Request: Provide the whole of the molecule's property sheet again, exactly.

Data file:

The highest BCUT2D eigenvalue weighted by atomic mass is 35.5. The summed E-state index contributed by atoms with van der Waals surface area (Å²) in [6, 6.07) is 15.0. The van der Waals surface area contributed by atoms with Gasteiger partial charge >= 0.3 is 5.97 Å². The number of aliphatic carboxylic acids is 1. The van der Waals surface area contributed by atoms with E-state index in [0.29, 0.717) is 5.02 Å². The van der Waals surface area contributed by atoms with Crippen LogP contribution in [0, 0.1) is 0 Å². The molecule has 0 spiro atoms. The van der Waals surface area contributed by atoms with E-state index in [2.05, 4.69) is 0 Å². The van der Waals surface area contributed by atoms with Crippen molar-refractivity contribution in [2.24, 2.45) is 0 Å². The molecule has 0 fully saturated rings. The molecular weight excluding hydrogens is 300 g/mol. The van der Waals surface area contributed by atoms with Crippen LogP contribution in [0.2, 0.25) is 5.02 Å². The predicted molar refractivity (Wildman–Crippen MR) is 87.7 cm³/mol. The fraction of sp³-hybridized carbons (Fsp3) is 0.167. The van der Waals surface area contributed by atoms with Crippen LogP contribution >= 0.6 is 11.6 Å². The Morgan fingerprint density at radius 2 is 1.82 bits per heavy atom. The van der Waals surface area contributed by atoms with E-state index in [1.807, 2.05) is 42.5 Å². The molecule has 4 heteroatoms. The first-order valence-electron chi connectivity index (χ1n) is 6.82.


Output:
The highest BCUT2D eigenvalue weighted by atomic mass is 35.5. The summed E-state index contributed by atoms with van der Waals surface area (Å²) in [6, 6.07) is 15.0. The van der Waals surface area contributed by atoms with Gasteiger partial charge >= 0.3 is 5.97 Å². The number of aliphatic carboxylic acids is 1. The van der Waals surface area contributed by atoms with E-state index in [0.29, 0.717) is 5.02 Å². The van der Waals surface area contributed by atoms with Crippen LogP contribution in [0, 0.1) is 0 Å². The molecule has 0 spiro atoms. The van der Waals surface area contributed by atoms with E-state index in [2.05, 4.69) is 0 Å². The van der Waals surface area contributed by atoms with Crippen molar-refractivity contribution in [2.24, 2.45) is 0 Å². The molecule has 0 fully saturated rings. The molecular weight excluding hydrogens is 300 g/mol. The van der Waals surface area contributed by atoms with Crippen LogP contribution in [0.2, 0.25) is 5.02 Å². The predicted molar refractivity (Wildman–Crippen MR) is 87.7 cm³/mol. The fraction of sp³-hybridized carbons (Fsp3) is 0.167. The van der Waals surface area contributed by atoms with Crippen LogP contribution >= 0.6 is 11.6 Å². The Morgan fingerprint density at radius 2 is 1.82 bits per heavy atom. The van der Waals surface area contributed by atoms with E-state index in [1.807, 2.05) is 42.5 Å². The molecule has 4 heteroatoms. The first-order valence-electron chi connectivity index (χ1n) is 6.82.